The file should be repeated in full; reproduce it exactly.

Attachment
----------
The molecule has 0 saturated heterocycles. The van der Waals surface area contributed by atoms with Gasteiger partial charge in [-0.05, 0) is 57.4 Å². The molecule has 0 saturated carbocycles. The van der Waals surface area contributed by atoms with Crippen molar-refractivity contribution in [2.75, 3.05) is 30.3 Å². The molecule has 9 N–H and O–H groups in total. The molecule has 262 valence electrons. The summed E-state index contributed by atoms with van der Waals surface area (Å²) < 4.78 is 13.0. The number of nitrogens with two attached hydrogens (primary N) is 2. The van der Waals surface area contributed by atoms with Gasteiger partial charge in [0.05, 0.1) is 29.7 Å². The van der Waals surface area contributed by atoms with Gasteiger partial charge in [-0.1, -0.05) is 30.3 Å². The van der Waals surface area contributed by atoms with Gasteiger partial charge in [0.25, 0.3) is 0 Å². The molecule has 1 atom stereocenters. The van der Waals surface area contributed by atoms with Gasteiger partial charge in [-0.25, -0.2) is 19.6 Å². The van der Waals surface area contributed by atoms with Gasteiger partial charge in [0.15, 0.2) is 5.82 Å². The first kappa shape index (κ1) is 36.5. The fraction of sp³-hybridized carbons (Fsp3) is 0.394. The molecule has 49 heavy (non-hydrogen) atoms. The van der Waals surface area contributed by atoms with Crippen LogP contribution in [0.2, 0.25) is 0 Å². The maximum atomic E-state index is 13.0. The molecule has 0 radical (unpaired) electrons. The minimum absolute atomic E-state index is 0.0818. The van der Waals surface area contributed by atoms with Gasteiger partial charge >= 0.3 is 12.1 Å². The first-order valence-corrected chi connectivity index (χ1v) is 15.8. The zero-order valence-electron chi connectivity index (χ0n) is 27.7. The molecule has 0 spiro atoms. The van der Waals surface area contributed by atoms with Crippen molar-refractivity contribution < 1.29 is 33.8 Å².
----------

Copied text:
The molecule has 0 saturated heterocycles. The van der Waals surface area contributed by atoms with Gasteiger partial charge in [-0.05, 0) is 57.4 Å². The molecule has 0 saturated carbocycles. The van der Waals surface area contributed by atoms with Crippen molar-refractivity contribution in [2.75, 3.05) is 30.3 Å². The molecule has 9 N–H and O–H groups in total. The molecule has 262 valence electrons. The summed E-state index contributed by atoms with van der Waals surface area (Å²) < 4.78 is 13.0. The number of nitrogens with two attached hydrogens (primary N) is 2. The van der Waals surface area contributed by atoms with Gasteiger partial charge in [0.05, 0.1) is 29.7 Å². The van der Waals surface area contributed by atoms with Gasteiger partial charge in [-0.1, -0.05) is 30.3 Å². The van der Waals surface area contributed by atoms with Gasteiger partial charge in [0.25, 0.3) is 0 Å². The molecule has 1 atom stereocenters. The van der Waals surface area contributed by atoms with Gasteiger partial charge in [-0.25, -0.2) is 19.6 Å². The van der Waals surface area contributed by atoms with Gasteiger partial charge in [0.15, 0.2) is 5.82 Å². The first kappa shape index (κ1) is 36.5. The fraction of sp³-hybridized carbons (Fsp3) is 0.394. The molecule has 49 heavy (non-hydrogen) atoms. The van der Waals surface area contributed by atoms with Crippen LogP contribution in [0.2, 0.25) is 0 Å². The maximum atomic E-state index is 13.0. The molecule has 0 radical (unpaired) electrons. The minimum absolute atomic E-state index is 0.0818. The van der Waals surface area contributed by atoms with Gasteiger partial charge >= 0.3 is 12.1 Å². The first-order valence-corrected chi connectivity index (χ1v) is 15.8. The zero-order valence-electron chi connectivity index (χ0n) is 27.7. The molecule has 0 spiro atoms. The van der Waals surface area contributed by atoms with Crippen molar-refractivity contribution < 1.29 is 33.8 Å².